There was a partial lunar eclipse visible from Milwaukee last night, which I really wanted to go outside and see but which I didn’t because I also needed to be asleep at 3:00 a.m. so I could do my job today. Sigh. Someday when I’m retired, I’m going to stay up all night and then sleep all the next day any time I feel like watching an eclipse of the moon!
Meanwhile, all this eclipse talk started me thinking about the night sky. I found this neat video from NASA previewing November 2021 activity, and I assume this is part of a regular series?
And then this video got me to remembering this really bizarre but fun “show” that used to run on PBS called “Star Hustler.” Do you have any recollection of this? It was a five-minute filler that would run (weekly?) at the end of a programming hour, late at night if memory serves. I loved the “host” and his somewhat cheesy delivery, but what made this gimmick work was that, as with the NASA video above, the show’s content was highly educational and made me want to go outside to see the night sky phenomena for myself.
The episode below provides some “night sky” background on where the expression “in like a lion, out like a lamb” came from. I realize that little knowledge tidbits like this are, like, the very embodiment of the term “trivia.” But isn’t life richer and don’t you feel more grounded in the world when you expand the number of “trivia” portals like this one via which you can connect “this” with “that” and make sense of the surrounding chaos?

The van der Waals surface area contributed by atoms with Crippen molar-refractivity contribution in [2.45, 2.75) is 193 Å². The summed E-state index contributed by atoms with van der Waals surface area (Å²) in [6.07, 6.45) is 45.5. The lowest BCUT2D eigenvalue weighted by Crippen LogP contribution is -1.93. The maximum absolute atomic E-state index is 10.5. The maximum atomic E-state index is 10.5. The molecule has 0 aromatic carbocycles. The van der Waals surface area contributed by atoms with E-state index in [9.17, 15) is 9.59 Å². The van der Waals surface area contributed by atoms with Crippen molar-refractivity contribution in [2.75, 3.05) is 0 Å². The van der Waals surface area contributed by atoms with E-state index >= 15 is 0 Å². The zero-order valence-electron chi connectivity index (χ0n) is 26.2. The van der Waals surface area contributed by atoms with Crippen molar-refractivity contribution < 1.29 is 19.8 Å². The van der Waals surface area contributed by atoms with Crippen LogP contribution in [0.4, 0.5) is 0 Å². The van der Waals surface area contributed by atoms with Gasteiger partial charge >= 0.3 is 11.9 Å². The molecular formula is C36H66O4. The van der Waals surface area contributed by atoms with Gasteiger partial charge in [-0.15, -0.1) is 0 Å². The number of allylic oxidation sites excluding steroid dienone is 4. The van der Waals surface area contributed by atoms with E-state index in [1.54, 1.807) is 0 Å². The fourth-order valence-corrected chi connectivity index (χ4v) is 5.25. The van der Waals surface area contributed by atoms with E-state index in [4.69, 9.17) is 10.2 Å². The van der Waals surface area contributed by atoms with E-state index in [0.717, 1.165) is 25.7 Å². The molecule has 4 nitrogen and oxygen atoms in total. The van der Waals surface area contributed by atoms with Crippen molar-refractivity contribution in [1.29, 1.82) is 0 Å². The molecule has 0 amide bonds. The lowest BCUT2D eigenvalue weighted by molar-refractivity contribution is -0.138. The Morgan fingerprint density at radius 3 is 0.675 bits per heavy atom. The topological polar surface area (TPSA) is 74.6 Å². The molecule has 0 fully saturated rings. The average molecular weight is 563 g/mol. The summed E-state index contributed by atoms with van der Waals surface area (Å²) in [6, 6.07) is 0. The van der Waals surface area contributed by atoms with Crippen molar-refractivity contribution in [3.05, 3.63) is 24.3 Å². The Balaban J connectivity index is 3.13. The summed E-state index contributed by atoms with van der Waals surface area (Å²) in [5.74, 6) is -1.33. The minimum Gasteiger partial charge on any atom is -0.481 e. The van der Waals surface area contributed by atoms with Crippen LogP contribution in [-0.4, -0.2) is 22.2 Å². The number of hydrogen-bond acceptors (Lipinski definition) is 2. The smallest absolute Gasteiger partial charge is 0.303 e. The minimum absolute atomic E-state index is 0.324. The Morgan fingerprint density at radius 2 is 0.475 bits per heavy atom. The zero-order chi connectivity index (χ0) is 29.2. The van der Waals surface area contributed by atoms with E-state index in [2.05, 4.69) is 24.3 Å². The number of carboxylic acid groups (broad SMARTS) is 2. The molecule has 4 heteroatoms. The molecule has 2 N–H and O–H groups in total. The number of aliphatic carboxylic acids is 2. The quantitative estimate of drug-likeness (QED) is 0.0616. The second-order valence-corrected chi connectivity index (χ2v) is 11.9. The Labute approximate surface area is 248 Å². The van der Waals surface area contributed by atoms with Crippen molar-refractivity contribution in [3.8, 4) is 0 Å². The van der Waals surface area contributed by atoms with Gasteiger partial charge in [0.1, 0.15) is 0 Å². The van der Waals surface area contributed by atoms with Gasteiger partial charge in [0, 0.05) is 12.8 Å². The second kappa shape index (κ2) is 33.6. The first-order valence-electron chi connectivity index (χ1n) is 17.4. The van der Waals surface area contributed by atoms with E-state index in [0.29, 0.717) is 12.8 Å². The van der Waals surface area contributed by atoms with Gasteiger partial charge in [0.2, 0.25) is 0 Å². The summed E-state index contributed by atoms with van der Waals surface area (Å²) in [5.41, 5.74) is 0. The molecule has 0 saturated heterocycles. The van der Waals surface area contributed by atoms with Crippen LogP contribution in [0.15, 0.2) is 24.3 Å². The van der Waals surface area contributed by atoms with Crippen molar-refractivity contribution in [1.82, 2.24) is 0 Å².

One final video, as long as I’m at it. I couldn’t remember what the “Star Hustler” was called at first. In my Google search I kept finding references to “Star Gazer” instead, which confused me because I knew the title was something stranger than that. Finally I stumbled across this Wikipedia article on the show, which cleared things up.
Apparently the show was SERIOUS educational astronomy for the first few years, until a producer told the star, Jack Horkheimer, to make it more accessible to a broader audience than fellow astronomers. From which directive, the Star Hustler persona was born. It worked! I was hooked the first time I saw this guy with a comb-over hairstyle strolling along in his windbreaker atop a pathway in space that looked like the rings of Saturn unreeled. And I stayed hooked because his enthusiasm was so infectious and the show’s content so interesting.
The show continued with the “Star Hustler” title until it was undone by the Internet. Mid-1990s search engines were not particularly smart. Apparently when people searched online for information on the PBS show, the top results returned were for Hustler magazine. (Please don’t even ask. You really don’t want to know anything more about that magazine. I hope. Ugh.) At which point, the “Star Hustler” name was dropped and the “Star Gazer” name adopted.
Here’s a nice (and brief) documentary about the “Star Hustler/Gazer” star, Jack Horkheimer.